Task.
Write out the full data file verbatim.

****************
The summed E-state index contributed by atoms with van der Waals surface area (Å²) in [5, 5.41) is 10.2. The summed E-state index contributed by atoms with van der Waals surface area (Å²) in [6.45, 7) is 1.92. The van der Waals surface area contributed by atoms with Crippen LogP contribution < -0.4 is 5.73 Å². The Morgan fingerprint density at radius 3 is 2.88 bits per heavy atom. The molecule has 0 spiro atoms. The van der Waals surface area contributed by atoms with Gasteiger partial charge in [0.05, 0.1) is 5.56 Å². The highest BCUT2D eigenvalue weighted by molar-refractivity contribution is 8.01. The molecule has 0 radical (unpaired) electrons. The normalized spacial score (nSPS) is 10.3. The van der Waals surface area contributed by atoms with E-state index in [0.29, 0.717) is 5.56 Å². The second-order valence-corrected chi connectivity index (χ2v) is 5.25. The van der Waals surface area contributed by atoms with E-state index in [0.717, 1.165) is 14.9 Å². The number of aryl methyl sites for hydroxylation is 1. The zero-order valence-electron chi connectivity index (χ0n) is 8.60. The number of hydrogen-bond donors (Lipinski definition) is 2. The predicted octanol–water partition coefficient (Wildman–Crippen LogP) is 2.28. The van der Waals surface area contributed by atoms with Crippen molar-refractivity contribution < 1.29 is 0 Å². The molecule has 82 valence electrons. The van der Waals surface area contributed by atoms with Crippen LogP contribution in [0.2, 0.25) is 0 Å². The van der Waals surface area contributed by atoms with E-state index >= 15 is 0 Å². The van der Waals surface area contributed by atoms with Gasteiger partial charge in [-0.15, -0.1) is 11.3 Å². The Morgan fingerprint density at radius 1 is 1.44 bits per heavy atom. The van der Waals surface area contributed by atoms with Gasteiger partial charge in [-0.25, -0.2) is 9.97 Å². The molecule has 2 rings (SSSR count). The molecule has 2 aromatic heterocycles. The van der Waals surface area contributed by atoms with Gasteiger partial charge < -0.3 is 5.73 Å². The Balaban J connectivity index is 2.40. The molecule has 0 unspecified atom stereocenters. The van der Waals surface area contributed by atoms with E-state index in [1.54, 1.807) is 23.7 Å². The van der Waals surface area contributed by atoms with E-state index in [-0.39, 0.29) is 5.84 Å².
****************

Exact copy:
The summed E-state index contributed by atoms with van der Waals surface area (Å²) in [5, 5.41) is 10.2. The summed E-state index contributed by atoms with van der Waals surface area (Å²) in [6.45, 7) is 1.92. The van der Waals surface area contributed by atoms with Crippen LogP contribution < -0.4 is 5.73 Å². The Morgan fingerprint density at radius 3 is 2.88 bits per heavy atom. The molecule has 0 spiro atoms. The van der Waals surface area contributed by atoms with Gasteiger partial charge in [0.05, 0.1) is 5.56 Å². The highest BCUT2D eigenvalue weighted by molar-refractivity contribution is 8.01. The molecule has 0 radical (unpaired) electrons. The normalized spacial score (nSPS) is 10.3. The van der Waals surface area contributed by atoms with E-state index in [0.29, 0.717) is 5.56 Å². The second-order valence-corrected chi connectivity index (χ2v) is 5.25. The van der Waals surface area contributed by atoms with E-state index in [0.717, 1.165) is 14.9 Å². The number of aryl methyl sites for hydroxylation is 1. The zero-order valence-electron chi connectivity index (χ0n) is 8.60. The number of hydrogen-bond donors (Lipinski definition) is 2. The predicted octanol–water partition coefficient (Wildman–Crippen LogP) is 2.28. The van der Waals surface area contributed by atoms with Crippen molar-refractivity contribution < 1.29 is 0 Å². The molecule has 82 valence electrons. The van der Waals surface area contributed by atoms with Crippen LogP contribution in [0.2, 0.25) is 0 Å². The van der Waals surface area contributed by atoms with E-state index >= 15 is 0 Å². The van der Waals surface area contributed by atoms with Gasteiger partial charge in [-0.15, -0.1) is 11.3 Å². The Morgan fingerprint density at radius 1 is 1.44 bits per heavy atom. The van der Waals surface area contributed by atoms with Gasteiger partial charge in [-0.25, -0.2) is 9.97 Å². The molecule has 2 rings (SSSR count). The molecule has 2 aromatic heterocycles. The van der Waals surface area contributed by atoms with Gasteiger partial charge < -0.3 is 5.73 Å². The Balaban J connectivity index is 2.40. The molecule has 0 unspecified atom stereocenters. The van der Waals surface area contributed by atoms with E-state index in [1.54, 1.807) is 23.7 Å². The van der Waals surface area contributed by atoms with E-state index in [-0.39, 0.29) is 5.84 Å².